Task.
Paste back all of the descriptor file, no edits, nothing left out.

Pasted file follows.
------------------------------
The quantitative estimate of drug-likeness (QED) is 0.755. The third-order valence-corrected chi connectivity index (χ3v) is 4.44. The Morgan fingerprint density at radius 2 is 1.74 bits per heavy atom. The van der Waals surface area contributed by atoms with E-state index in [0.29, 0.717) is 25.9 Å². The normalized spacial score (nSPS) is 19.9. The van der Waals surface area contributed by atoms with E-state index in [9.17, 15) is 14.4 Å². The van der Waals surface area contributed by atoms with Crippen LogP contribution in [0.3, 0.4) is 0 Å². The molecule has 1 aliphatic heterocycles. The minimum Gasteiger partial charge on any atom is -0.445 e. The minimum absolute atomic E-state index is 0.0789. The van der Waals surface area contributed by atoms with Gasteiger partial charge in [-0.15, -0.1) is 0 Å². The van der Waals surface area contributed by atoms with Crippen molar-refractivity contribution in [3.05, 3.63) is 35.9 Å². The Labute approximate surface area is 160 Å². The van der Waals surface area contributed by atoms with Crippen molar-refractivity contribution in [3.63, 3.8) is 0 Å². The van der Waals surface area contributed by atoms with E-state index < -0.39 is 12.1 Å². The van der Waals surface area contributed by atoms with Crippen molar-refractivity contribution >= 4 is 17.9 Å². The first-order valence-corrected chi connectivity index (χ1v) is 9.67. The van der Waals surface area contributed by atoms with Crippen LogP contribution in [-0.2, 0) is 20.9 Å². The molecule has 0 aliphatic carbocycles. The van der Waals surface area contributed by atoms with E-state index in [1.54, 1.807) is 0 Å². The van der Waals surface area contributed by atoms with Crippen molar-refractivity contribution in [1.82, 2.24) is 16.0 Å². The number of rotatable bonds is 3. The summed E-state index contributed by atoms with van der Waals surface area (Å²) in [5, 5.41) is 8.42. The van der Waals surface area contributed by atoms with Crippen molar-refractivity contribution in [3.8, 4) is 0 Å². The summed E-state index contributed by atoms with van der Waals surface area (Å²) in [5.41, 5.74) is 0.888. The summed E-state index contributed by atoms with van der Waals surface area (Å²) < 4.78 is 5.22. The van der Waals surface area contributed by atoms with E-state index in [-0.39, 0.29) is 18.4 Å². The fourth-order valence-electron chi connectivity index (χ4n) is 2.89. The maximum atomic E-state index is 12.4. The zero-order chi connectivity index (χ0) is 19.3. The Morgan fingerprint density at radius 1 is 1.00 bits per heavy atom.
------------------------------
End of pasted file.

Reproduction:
The quantitative estimate of drug-likeness (QED) is 0.755. The third-order valence-corrected chi connectivity index (χ3v) is 4.44. The Morgan fingerprint density at radius 2 is 1.74 bits per heavy atom. The van der Waals surface area contributed by atoms with E-state index in [0.29, 0.717) is 25.9 Å². The normalized spacial score (nSPS) is 19.9. The van der Waals surface area contributed by atoms with E-state index in [9.17, 15) is 14.4 Å². The van der Waals surface area contributed by atoms with Crippen LogP contribution in [0.3, 0.4) is 0 Å². The molecule has 1 aliphatic heterocycles. The minimum Gasteiger partial charge on any atom is -0.445 e. The minimum absolute atomic E-state index is 0.0789. The van der Waals surface area contributed by atoms with Gasteiger partial charge in [-0.15, -0.1) is 0 Å². The van der Waals surface area contributed by atoms with Crippen molar-refractivity contribution in [3.05, 3.63) is 35.9 Å². The Labute approximate surface area is 160 Å². The van der Waals surface area contributed by atoms with Crippen molar-refractivity contribution in [3.63, 3.8) is 0 Å². The van der Waals surface area contributed by atoms with E-state index < -0.39 is 12.1 Å². The van der Waals surface area contributed by atoms with Crippen molar-refractivity contribution >= 4 is 17.9 Å². The first-order valence-corrected chi connectivity index (χ1v) is 9.67. The van der Waals surface area contributed by atoms with Crippen LogP contribution in [-0.2, 0) is 20.9 Å². The molecule has 0 aliphatic carbocycles. The van der Waals surface area contributed by atoms with E-state index in [1.54, 1.807) is 0 Å². The van der Waals surface area contributed by atoms with Crippen molar-refractivity contribution in [1.82, 2.24) is 16.0 Å². The number of rotatable bonds is 3. The summed E-state index contributed by atoms with van der Waals surface area (Å²) in [5, 5.41) is 8.42. The van der Waals surface area contributed by atoms with Crippen molar-refractivity contribution in [3.8, 4) is 0 Å². The summed E-state index contributed by atoms with van der Waals surface area (Å²) in [5.41, 5.74) is 0.888. The summed E-state index contributed by atoms with van der Waals surface area (Å²) < 4.78 is 5.22. The van der Waals surface area contributed by atoms with E-state index in [-0.39, 0.29) is 18.4 Å². The fourth-order valence-electron chi connectivity index (χ4n) is 2.89. The maximum atomic E-state index is 12.4. The zero-order chi connectivity index (χ0) is 19.3. The Morgan fingerprint density at radius 1 is 1.00 bits per heavy atom.